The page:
Now it will be up to the Trump administration to determine whether or not they think colleges have gone too far. And we know from the things that they’ve said in the past that they are concerned that any consideration of race violates the Constitution. Now, that is not what the court cases have held, but it creates a chilling effect for the institutions, because now they face the possibility of being sued. They face the possibility of having actions challenging their receiving federal funding. And all of it, I think, is designed to deter these institutions from taking the steps that they’ve determined are best educationally for everyone involved.
AMY GOODMAN: So, President Trump is expected to announce his nominee for the Supreme Court Monday night—
DENNIS PARKER: Yes.
AMY GOODMAN: —to unveil this. Anthony Kennedy has been key on affirmative action. Explain the significance of him retiring.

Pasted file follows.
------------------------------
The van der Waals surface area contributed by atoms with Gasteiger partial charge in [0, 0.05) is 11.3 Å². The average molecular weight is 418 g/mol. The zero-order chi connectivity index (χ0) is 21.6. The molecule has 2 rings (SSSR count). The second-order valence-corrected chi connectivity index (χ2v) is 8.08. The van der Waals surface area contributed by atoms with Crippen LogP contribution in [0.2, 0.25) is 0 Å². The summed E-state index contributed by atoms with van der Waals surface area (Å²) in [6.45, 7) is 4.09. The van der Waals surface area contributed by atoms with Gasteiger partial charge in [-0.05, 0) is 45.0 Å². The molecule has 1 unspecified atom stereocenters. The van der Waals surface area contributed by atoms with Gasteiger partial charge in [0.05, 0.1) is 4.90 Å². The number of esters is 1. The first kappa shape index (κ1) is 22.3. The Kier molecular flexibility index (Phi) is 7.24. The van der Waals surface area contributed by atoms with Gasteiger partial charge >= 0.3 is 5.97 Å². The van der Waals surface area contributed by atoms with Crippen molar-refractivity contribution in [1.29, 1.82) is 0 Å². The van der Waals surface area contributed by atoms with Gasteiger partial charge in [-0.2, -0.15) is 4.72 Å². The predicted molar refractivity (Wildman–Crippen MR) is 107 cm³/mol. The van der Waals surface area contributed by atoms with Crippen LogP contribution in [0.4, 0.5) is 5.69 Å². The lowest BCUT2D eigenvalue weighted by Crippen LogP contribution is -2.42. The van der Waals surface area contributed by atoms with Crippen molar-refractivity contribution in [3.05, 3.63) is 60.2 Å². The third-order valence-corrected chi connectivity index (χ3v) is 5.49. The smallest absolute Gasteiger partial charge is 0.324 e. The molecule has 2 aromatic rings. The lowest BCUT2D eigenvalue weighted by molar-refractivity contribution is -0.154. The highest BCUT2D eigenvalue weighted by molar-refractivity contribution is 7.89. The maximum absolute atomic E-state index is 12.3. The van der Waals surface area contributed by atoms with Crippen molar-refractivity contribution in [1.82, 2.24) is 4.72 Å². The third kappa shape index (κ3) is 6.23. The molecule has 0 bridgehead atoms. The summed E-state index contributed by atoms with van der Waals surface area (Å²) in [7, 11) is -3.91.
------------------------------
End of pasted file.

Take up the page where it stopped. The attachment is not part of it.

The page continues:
DENNIS PARKER: Well, it’s enormously significant. He was the swing vote in all of the cases that looked at the question of what steps you can take to consider race in a way that is legal. He was the deciding vote. Having him gone and replacing him with someone who would side with the dissenters in all of the case at least creates the possibility that they will reverse the decisions that were passed before, and say either that they find that diversity is not a compelling governmental interest or that there is no way that you can put in place those policies without offending the Constitution. It creates the possibility that it will upend law that has been established now for a number of years.
There’s a general policy called stare decisis which says that you try not to change the law every few years, the idea being that the courts are part of the balancing that’s inherent in the government, and you don’t want a situation where every time there’s a new election, the underlying law changes completely. Whether they will observe that, whether they will honor that, remains to be seen.
AMY GOODMAN: Dennis Parker, explain why affirmative action exists. Explain the history.